A new bipartisan bill aims to curb the role of fentanyl in the nationwide opioid epidemic by stopping illegal imports of the drug from China. The bill – known as the Blocking Deadly Fentanyl Imports Act – is sponsored by Republican Sen. Pat Toomey of Pennsylvania and Democratic Sen. Doug Jones of Alabama.
The new bill would make financial assistance for countries that produce fentanyl, such as China, dependent on these countries’ assistance in U.S. drug investigations. The bill would also require the U.S. State Department to include a list of countries that are major manufacturers of fentanyl in the agency’s annual narcotics report.
The bill would also step up these efforts by tying international assistance in stopping illegal fentanyl shipments to economic aid from the U.S. Under the proposed bill, countries that produce fentanyl would lose their access to the Export-Import Bank. These countries would also lose their eligibility for other U.S. economic aid if they fail to cooperate with U.S. investigations.
Another opioid-related bill that was passed last month included provisions to improve the digital tracking of international packages in order to curb the illegal importation of fentanyl. The new bills are part of a broader effort by Trump administration officials to curb the opioid epidemic after two decades in which the annual death toll from these drugs has climbed to tens of thousands every year.
Fentanyl’s Role in the Nationwide Opioid Epidemic
Fentanyl is a powerful opioid painkiller that is about 80-100 times more potent than morphine. Although many fentanyl products are produced and sold legally in the U.S., the illegal production and sale of fentanyl has caused tens of thousands of deaths in recent years, driving up the number of overdose deaths attributed to the nationwide opioid epidemic.
According to a 2016 report by the Drug Enforcement Agency, hundreds of thousands of counterfeit pills containing fentanyl have been produced and sold in the U.S. over the last several years. Many illicit street drugs – including cocaine and heroin – have also been laced with fentanyl. Because of its extreme potency, individual who use opioids or other drugs that contain fentanyl face a higher risk of overdose.
These fentanyl-laced drugs have led to tens of thousands of overdose deaths in recent years. According to a recent CDC report, fentanyl and similar synthetic opioids were responsible for about half of all opioid overdoses between 2016 and 2017.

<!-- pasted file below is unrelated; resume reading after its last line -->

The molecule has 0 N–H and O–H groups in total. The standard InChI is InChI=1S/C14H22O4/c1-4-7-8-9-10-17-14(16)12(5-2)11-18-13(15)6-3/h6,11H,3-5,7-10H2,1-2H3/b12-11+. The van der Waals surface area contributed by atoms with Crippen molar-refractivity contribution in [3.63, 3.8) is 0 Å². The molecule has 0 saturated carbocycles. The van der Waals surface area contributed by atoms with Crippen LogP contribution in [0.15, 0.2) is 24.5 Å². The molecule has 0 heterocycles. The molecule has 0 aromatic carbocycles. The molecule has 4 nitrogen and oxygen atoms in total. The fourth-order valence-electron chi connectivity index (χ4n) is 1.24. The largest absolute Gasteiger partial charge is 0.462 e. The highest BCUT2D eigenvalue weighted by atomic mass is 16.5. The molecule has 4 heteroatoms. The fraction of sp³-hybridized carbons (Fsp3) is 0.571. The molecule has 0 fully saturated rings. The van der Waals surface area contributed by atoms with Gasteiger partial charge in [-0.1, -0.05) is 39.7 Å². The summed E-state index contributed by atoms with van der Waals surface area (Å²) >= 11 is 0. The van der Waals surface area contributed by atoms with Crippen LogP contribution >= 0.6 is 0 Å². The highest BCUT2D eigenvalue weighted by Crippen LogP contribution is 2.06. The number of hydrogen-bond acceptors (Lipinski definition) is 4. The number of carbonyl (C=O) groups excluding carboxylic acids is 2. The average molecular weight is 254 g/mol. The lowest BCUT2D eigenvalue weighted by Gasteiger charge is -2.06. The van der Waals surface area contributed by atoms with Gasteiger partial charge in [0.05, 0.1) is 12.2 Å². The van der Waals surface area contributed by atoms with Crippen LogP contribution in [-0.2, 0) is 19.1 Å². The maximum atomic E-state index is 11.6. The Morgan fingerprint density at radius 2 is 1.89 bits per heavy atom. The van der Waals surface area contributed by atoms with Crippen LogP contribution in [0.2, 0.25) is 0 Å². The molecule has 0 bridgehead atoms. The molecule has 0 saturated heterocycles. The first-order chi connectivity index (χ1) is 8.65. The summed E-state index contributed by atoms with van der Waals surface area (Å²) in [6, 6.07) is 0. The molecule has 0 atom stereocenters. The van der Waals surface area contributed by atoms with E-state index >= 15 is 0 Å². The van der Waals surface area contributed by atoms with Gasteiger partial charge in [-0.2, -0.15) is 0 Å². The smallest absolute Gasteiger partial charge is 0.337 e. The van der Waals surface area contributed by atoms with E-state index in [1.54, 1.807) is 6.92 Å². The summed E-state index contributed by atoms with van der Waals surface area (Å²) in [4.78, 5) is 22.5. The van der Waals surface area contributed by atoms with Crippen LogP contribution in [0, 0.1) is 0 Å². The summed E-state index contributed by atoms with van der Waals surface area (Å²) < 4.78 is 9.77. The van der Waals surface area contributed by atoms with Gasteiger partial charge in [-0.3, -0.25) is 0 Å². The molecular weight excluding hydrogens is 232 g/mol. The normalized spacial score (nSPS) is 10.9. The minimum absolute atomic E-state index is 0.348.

Much of the illegal fentanyl that has played a role in these overdoses comes to the U.S. from China. According to a recent Senate report, fentanyl can be easily purchased online from China or other overseas countries. Although the U.S. Postal Service and other agencies have increased their efforts to stop the shipment of fentanyl, authorities have struggled to limit the supply of the drug coming into the U.S.
Opioid Overdose Lawsuits Filed by Heygood, Orr & Pearson
If you have lost a loved one to an overdose caused by fentanyl or other prescription painkillers, you may be eligible to file a lawsuit. Lawsuits involving opioid painkillers have been filed against companies who manufacture these drugs, doctors who prescribed them, and the pharmacies or distributors that dispensed these prescriptions.
Heygood, Orr & Pearson has filed dozens of lawsuits on behalf of opioid overdose victims. Our firm has handled more lawsuits involving the powerful opioid painkiller fentanyl than all other law firms in the country combined. Heygood, Orr & Pearson has also filed lawsuits on behalf of hundreds of other patients who have been harmed by opioid painkillers or other dangerous drugs.
For more information about the opioid lawsuits filed by Heygood, Orr & Pearson and to find out whether you may qualify to file a case, contact our office by calling toll-free at 1-877-446-9001. You can also reach us by following the link to our free fentanyl case evaluation form to speak with an attorney about your case.